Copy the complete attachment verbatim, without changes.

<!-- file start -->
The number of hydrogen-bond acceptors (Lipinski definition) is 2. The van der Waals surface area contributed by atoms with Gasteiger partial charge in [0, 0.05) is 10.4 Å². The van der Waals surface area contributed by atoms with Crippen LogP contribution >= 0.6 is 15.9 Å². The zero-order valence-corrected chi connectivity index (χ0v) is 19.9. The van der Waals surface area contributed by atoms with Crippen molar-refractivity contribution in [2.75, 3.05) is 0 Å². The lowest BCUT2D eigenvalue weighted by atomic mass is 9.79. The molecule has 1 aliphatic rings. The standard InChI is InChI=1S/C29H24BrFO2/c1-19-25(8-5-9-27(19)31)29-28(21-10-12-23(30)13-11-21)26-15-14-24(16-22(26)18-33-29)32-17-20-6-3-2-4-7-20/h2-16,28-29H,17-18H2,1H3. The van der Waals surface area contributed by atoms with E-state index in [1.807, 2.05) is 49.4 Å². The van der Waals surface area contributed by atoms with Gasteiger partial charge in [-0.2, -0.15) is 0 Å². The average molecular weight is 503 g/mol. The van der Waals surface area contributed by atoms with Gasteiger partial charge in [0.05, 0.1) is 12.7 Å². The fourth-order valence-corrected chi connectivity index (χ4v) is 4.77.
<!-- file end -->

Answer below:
The number of hydrogen-bond acceptors (Lipinski definition) is 2. The van der Waals surface area contributed by atoms with Gasteiger partial charge in [0, 0.05) is 10.4 Å². The van der Waals surface area contributed by atoms with Crippen LogP contribution >= 0.6 is 15.9 Å². The zero-order valence-corrected chi connectivity index (χ0v) is 19.9. The van der Waals surface area contributed by atoms with Crippen molar-refractivity contribution in [2.75, 3.05) is 0 Å². The lowest BCUT2D eigenvalue weighted by atomic mass is 9.79. The molecule has 1 aliphatic rings. The standard InChI is InChI=1S/C29H24BrFO2/c1-19-25(8-5-9-27(19)31)29-28(21-10-12-23(30)13-11-21)26-15-14-24(16-22(26)18-33-29)32-17-20-6-3-2-4-7-20/h2-16,28-29H,17-18H2,1H3. The van der Waals surface area contributed by atoms with E-state index in [1.807, 2.05) is 49.4 Å². The van der Waals surface area contributed by atoms with Gasteiger partial charge in [-0.2, -0.15) is 0 Å². The average molecular weight is 503 g/mol. The van der Waals surface area contributed by atoms with Gasteiger partial charge in [0.05, 0.1) is 12.7 Å². The fourth-order valence-corrected chi connectivity index (χ4v) is 4.77.